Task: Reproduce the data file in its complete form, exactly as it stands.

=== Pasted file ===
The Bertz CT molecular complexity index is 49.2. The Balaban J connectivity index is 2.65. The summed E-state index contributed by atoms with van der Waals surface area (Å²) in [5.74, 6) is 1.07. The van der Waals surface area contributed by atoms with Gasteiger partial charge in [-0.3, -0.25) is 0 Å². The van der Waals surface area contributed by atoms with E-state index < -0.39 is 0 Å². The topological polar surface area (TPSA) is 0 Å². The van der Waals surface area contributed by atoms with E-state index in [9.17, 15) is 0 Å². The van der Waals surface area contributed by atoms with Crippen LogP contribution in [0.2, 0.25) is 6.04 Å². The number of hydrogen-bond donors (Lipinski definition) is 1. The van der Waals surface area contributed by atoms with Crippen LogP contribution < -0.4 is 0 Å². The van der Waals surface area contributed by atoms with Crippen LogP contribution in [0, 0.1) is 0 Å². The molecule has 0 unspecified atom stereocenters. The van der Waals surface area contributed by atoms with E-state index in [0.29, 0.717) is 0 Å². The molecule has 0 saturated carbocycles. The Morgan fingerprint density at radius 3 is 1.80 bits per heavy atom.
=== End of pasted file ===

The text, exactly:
The Bertz CT molecular complexity index is 49.2. The Balaban J connectivity index is 2.65. The summed E-state index contributed by atoms with van der Waals surface area (Å²) in [5.74, 6) is 1.07. The van der Waals surface area contributed by atoms with Gasteiger partial charge in [-0.3, -0.25) is 0 Å². The van der Waals surface area contributed by atoms with E-state index < -0.39 is 0 Å². The topological polar surface area (TPSA) is 0 Å². The van der Waals surface area contributed by atoms with E-state index in [9.17, 15) is 0 Å². The van der Waals surface area contributed by atoms with Crippen LogP contribution in [0.2, 0.25) is 6.04 Å². The number of hydrogen-bond donors (Lipinski definition) is 1. The van der Waals surface area contributed by atoms with Crippen LogP contribution < -0.4 is 0 Å². The van der Waals surface area contributed by atoms with Crippen LogP contribution in [0, 0.1) is 0 Å². The molecule has 0 unspecified atom stereocenters. The van der Waals surface area contributed by atoms with E-state index in [0.29, 0.717) is 0 Å². The molecule has 0 saturated carbocycles. The Morgan fingerprint density at radius 3 is 1.80 bits per heavy atom.